Minister of Education Ronald Jones has dismissed as simply “foolish noise” the latest reports surrounding the Government’s decision to stop meeting tuition fees for University of the West Indies students, effective this September.
Addressing an awards ceremony for the Young Democrats Educational Grant Programme last evening, Jones complained bitterly that some people seemed only bent on creating confusion, instead of giving the new payment scheme a chance to work.
“This is the first time I’ve seen so many hungry people beating at the door of the University of the West Indies [asking], ‘Wait them got three people in there, or them ain’t got none? Tell me, let me create confusion in the place’.
“That’s what they do. And I ain’t going to apologize for saying that,” the Minister added.
In an apparent reference to recent media reports, which have quoted campus sources as indicating a drastic decline in student enrolment for the 2014/2015 academic year, as a result of the Government’s new policy, the Minister of Education appealed specifically to members of the media to “let the place live and settle down”.
“ I said it! You can write it down. Let the place settle down!” he stressed, complaining that “every day, for the past three or four weeks, they have been calling the University of the West Indies [inquiring about], ‘How much you got in Social Sciences? You got four people in Humanities? . . . All kinds of foolishness!”
“Let the university go through its systems, finish the registration process. Let the Student Revolving Loan Fund do what it has to do, let us work it through, work it out. Let the university come up with models and help its students go through the system,” he insisted.
The Minister of Education said while the Government would have liked to maintain 100 per cent coverage for students, a new financing strategy had become critical when its tuition payments ballooned to more than $200 million annually.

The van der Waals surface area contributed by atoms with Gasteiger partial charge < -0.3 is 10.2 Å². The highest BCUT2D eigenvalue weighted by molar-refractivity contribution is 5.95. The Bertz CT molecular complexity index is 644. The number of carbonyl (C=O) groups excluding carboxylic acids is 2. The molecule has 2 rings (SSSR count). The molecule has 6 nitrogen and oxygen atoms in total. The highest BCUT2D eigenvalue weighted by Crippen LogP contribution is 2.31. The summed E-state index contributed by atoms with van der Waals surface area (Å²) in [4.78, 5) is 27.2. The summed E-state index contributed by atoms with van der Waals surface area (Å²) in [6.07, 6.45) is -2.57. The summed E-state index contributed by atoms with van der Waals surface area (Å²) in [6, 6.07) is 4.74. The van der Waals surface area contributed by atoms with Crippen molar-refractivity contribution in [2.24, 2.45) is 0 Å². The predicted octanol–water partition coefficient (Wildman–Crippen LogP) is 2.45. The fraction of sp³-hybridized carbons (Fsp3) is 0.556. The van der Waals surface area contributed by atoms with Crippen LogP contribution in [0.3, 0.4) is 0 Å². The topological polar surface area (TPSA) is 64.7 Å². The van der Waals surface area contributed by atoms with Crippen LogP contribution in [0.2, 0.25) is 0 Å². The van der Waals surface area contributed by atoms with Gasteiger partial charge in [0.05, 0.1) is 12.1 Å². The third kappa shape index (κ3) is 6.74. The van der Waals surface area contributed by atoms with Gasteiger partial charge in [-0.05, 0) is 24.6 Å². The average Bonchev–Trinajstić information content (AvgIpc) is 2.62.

He said the ruling Democratic Labour Party administration, which had introduced free tertiary education under the leadership of the late Errol Barrow back in the 1960s, was not trying to kick down the ladder. However, he warned that continuing to pay the full coverage for students in 2014 would be tantamount to foolishly burying one’s head in a deep hole.
“You put yourself at the bottom of the hole and you pulling in mud on yourself. That doesn’t make any sense,” said Jones.
He further warned that had the Government persisted with the free tertiary education policy, “the hospital would have closed, [the Samuel Jackman Prescod Polytechnic] would have been on its last legs. We would have had to cut the [Barbados Community College] by 50 per cent.
“These are the realities,” he said.
In recent days, Former Prime Minister Owen Arthur has been among those warning Government not to abolish free tertiary education at this time, saying the move will not only adversely affect countless students, but the development of the UWI and the country as a whole.